Zoom meeting job review scam, fake Labor Department email and a new Android threat.

Welcome to Cyber Security Today. It’s Friday May 1st. I’m Howard Solomon, contributing reporter on cybersecurity for ITWorldCanada.com.

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Videoconference provider Zoom has toughened its security by making it mandatory for users to enter a password to create a meeting. So scammers are trying new ways of stealing Zoom passwords, which they hope will get them something more valuable: Your email password. According to security firm Sophos, here’s how it works: You get an email invitation to join a quarterly financial meeting seemingly set up by the company human resources, audit or payroll department. The purpose is a performance review, contract suspensions or terminations — topics that are worrisome during the COVID-19 pandemic crisis. The message may also say your participation in the meeting is mandatory. Criminals hope victims will be too worried to be suspicious, and click to log in. If they do they’ll see a page with spaces to fill in an email address and password. Those behind this scam are probably hoping you’ll accidentally enter your email password and not your Zoom password. That gets captured by the crooks. How do you protect yourself? First, if your manager hasn’t verbally told you there’s a meeting like this, be suspicious. Second, if someone emails you a Zoom meeting invitation you don’t have to log into Zoom. Third, if your organization uses Zoom you should enable two-factor authentication so even if a crook has your login credentials that isn’t enough.

Here’s another COVID-19 scam, this one discovered by IBM: People are being sent emails that fakes being from the U.S. Department of Labor regarding the Family and Medical Leave Act. That’s a federal law dealing with a paid leave of absence. What you’re asked to do is click on the attached employee request form — which infects your computer, steals bank login passwords and other information. One tip-off this is a scam is it’s addressed to “Dear employee.” Another is, how does the government know your email address? And there are a few spelling and grammatical errors.

Attention Android users: New malware under development has been detected aimed at stealing your bank or digital wallet login username and password. The security firm Cybereason has spotted early versions of this threat, which hides behind copies of legitimate mobile icons like Adobe Flash and Microsoft Word. Once installed it looks for personal data, passwords and banking information to steal from 200 financial-related apps. What makes this malware threatening is its ability to steal information sent through SMS text messages. That could include the two-factor authentication codes used to confirm logins on many applications.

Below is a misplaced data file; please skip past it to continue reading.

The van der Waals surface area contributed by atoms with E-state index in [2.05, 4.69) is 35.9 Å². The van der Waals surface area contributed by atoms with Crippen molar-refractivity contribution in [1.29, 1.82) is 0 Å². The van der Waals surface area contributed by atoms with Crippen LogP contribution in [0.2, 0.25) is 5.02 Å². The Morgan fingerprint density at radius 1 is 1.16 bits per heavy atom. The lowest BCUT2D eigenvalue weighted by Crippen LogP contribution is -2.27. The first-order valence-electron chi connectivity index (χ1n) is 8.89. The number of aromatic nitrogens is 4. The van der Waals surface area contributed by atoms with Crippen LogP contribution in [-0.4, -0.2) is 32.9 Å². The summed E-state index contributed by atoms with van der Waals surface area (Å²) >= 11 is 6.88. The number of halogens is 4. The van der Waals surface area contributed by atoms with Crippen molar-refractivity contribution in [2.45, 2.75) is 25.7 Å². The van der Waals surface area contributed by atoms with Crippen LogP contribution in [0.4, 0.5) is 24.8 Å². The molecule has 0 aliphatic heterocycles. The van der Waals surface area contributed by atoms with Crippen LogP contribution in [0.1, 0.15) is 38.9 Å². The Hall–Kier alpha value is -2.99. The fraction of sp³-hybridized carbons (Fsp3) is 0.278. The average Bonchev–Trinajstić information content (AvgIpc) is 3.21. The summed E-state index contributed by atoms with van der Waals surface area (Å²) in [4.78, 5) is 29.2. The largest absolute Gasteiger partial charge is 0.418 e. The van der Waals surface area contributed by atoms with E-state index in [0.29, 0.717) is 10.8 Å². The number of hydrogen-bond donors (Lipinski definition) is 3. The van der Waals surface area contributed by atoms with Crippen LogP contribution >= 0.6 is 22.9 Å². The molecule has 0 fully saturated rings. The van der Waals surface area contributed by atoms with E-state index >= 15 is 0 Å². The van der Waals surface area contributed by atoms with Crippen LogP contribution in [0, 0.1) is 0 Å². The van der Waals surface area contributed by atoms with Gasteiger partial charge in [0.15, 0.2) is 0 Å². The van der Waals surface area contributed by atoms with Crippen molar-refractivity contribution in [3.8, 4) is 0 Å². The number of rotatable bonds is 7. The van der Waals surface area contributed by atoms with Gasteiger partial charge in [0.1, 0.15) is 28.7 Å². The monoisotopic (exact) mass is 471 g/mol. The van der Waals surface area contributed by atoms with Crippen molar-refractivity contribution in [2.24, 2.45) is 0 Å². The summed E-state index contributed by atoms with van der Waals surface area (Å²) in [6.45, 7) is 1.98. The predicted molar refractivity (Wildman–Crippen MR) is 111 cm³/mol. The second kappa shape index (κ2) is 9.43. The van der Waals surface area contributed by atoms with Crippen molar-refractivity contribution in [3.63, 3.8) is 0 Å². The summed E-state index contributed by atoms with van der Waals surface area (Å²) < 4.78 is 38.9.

Apps made by this criminal group have the typical tip-offs of any mobile malware. One is when installing the app asks to run in the background. That’s so you don’t know what it’s doing. Think carefully before saying yes. Another tip-off is the app asks permission to use certain accessibility features. These are features that help disabled people use mobile devices. They include the ability to observe the text you type, to observe your actions or to see the content of any window you have open. If you say yes, then the app can see the passwords and any personal data you type in. If you’re not disabled there’s no reason for an app to use these services. This new strain of malware is still being developed and hasn’t been widely distributed. One way to protect yourself is don’t download Android apps from anywhere but the Google Play Store. Another is to make sure your mobile device has the latest software updates.

That’s it for Cyber Security Today. Links to details about these stories can be found in the text version of each podcast at ITWorldCanada.com. That’s where you’ll also find my news stories aimed at businesses and cybersecurity professionals. Cyber Security Today can be heard on Mondays, Wednesdays and Fridays. Subscribe on Apple Podcasts, Google Podcasts or add us to your Flash Briefing on your smart speaker. Thanks for listening. I’m Howard Solomon



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